Student loans: Don't get burned
Financial aid officers don't always act in the student's best interests. Here's how to protect yourself.
NEW YORK (Money) -- For students who plan to borrow for college, choosing a lender has become a lot more complicated.
In March a scandal erupted when New York State Attorney General Andrew Cuomo launched an investigation into allegations that student loan companies provided kickbacks to university financial aid officers and staffers in order to win more business.
One key goal was to gain a spot on so-called preferred lender lists - the companies specifically recommended by financial aid officers, which tend to be chosen by most students. Attorneys General in California, Connecticut and other states have launched similar investigations.
Cuomo has already won multi-million-dollar settlements from several loan companies, including Citi and Sallie Mae, the nation's largest student lender. (Sallie Mae (Charts), whose stock price has plunged, recently agreed to a $25 billion buyout by two private equity firms along with two banks.) Several colleges and universities, including the State University of New York, New York University and the University of Pennsylvania, have also agreed to settlements.
Do these disturbing headlines mean that students and parents should avoid borrowing from lenders on the colleges' preferred lists?
Not at all. Most colleges vet lenders closely to make sure that their terms are attractive and that they offer good service, said Kal Chany of Campus Consultants, an independent financial aid consultant in New York City. Still, Chany says, "You should consider the lending list only as a starting point."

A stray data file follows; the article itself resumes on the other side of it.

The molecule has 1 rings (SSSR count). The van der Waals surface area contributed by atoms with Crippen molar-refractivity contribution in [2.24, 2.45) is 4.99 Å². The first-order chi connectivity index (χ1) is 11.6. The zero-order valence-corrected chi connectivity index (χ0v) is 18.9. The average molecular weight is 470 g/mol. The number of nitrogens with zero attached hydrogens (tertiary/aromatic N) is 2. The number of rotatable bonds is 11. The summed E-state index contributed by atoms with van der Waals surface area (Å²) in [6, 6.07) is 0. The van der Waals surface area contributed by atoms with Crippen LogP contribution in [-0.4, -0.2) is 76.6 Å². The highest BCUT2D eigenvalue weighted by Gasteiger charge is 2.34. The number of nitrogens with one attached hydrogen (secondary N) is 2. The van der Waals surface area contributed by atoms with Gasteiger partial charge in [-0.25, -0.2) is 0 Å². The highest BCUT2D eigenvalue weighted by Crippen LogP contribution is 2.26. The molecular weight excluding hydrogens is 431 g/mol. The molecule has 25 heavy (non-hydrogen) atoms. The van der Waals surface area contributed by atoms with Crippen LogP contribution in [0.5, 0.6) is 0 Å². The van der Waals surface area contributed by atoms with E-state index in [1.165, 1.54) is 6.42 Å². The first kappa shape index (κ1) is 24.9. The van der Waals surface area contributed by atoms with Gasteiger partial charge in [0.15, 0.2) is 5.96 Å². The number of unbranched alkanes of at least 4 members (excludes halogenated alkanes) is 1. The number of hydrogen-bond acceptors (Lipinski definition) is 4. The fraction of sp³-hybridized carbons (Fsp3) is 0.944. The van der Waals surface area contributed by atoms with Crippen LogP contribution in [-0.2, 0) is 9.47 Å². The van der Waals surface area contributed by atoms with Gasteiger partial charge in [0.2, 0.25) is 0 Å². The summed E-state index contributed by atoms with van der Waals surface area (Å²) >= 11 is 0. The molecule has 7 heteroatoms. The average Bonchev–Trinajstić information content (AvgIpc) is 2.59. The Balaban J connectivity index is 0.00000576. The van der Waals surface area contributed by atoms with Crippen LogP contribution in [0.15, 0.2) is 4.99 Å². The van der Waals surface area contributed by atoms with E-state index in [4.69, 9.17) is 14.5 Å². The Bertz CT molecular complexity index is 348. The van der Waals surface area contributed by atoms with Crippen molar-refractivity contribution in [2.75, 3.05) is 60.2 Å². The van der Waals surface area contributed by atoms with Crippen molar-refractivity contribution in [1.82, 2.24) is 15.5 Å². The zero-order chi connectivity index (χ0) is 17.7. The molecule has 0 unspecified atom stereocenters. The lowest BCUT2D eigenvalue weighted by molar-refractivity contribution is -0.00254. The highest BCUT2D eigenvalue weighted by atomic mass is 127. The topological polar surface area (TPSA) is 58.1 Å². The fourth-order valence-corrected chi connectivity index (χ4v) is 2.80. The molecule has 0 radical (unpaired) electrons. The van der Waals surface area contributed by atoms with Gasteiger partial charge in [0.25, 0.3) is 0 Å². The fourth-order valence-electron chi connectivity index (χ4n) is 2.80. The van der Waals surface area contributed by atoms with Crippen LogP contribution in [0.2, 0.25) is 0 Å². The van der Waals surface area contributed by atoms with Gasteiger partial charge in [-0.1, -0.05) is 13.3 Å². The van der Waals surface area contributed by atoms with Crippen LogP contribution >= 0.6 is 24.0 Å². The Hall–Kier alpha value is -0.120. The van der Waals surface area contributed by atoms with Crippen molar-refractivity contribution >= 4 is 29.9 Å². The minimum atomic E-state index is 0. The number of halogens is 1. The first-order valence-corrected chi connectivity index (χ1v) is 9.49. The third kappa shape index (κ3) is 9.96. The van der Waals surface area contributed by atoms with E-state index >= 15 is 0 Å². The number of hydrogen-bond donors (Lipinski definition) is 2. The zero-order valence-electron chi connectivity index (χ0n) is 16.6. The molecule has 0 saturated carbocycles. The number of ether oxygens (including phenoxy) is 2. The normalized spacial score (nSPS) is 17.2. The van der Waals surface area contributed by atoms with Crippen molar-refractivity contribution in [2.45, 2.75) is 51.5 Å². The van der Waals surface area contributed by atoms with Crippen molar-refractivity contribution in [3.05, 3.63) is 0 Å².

Fact is, as the scandals have shown, it's important to shop around, since you may well find a better deal elsewhere. Remember, you are allowed to borrow from any loan company you choose - not just those recommended by the school.
Here are three key points to consider:
Understand why your college is recommending particular lenders. And if it's not clear, ask your financial aid office. "One benefit of the investigation is that college and universities are making an effort toward greater disclosure," says Mark Kantrowitz, publisher of finaid.com, a financial aid information Web site. (Citibank is an exclusive advertiser on the Web site.).
Some colleges may recommend a loan company because it offers great customer service, for example, and not because it offers lowest possible rates.
Look for up-front discounts. At many colleges, lenders have agreed to waive so-called origination fees on Stafford student loans, the main federal loan for students, which run 3 percent of the loan amount.
Scrutinize repayment rules. Many lenders will offer to reduce their rates by 1 percent to 3 percent - the current interest rate on Stafford loans is 6.8 percent. But check to see what strings may be attached.
For example, some lenders may simply guarantee a reduced rate once you start repaying, while many others require that you sign up for an automatic repayment plan and maintain an on-time payment record for anywhere from 12 to 36 months.
For parents taking out PLUS loans, lenders may also reduce rates for on-time payment. Many will also permit interest-only payments if you run into financial trouble.
"Be sure you understand the conditions of these repayment breaks," says Patrick McTee, financial aid director at the University of Denver. "If you have trouble keeping up with your bills, you are better off choosing a lender guarantees to reduce the rate by 1 percent, then one that will give you 2 percent off but only if you never miss a payment."
Bonfire of the universities: Sallie Mae's buyers may make a ton of profit. But taxpayers and students will be paying the bill, says Fortune's Bethany McLean.
The $25 billion buyout of Sallie Mae
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